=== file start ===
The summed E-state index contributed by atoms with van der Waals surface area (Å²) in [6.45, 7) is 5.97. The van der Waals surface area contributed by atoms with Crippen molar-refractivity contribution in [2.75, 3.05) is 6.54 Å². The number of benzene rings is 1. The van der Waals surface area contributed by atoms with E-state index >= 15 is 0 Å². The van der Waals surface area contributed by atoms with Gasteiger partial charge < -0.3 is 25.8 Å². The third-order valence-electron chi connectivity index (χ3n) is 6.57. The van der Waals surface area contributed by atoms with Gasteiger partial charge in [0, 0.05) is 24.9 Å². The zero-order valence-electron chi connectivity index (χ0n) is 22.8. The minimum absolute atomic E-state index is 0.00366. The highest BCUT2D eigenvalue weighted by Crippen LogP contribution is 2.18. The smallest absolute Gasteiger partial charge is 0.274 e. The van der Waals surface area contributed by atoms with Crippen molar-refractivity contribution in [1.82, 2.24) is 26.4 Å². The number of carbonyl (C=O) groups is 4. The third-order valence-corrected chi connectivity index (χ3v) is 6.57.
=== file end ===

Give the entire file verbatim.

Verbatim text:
The summed E-state index contributed by atoms with van der Waals surface area (Å²) in [6.45, 7) is 5.97. The van der Waals surface area contributed by atoms with Crippen molar-refractivity contribution in [2.75, 3.05) is 6.54 Å². The number of benzene rings is 1. The van der Waals surface area contributed by atoms with E-state index >= 15 is 0 Å². The van der Waals surface area contributed by atoms with Gasteiger partial charge < -0.3 is 25.8 Å². The third-order valence-electron chi connectivity index (χ3n) is 6.57. The van der Waals surface area contributed by atoms with Gasteiger partial charge in [0, 0.05) is 24.9 Å². The zero-order valence-electron chi connectivity index (χ0n) is 22.8. The minimum absolute atomic E-state index is 0.00366. The highest BCUT2D eigenvalue weighted by Crippen LogP contribution is 2.18. The smallest absolute Gasteiger partial charge is 0.274 e. The van der Waals surface area contributed by atoms with Crippen molar-refractivity contribution in [1.82, 2.24) is 26.4 Å². The number of carbonyl (C=O) groups is 4. The third-order valence-corrected chi connectivity index (χ3v) is 6.57.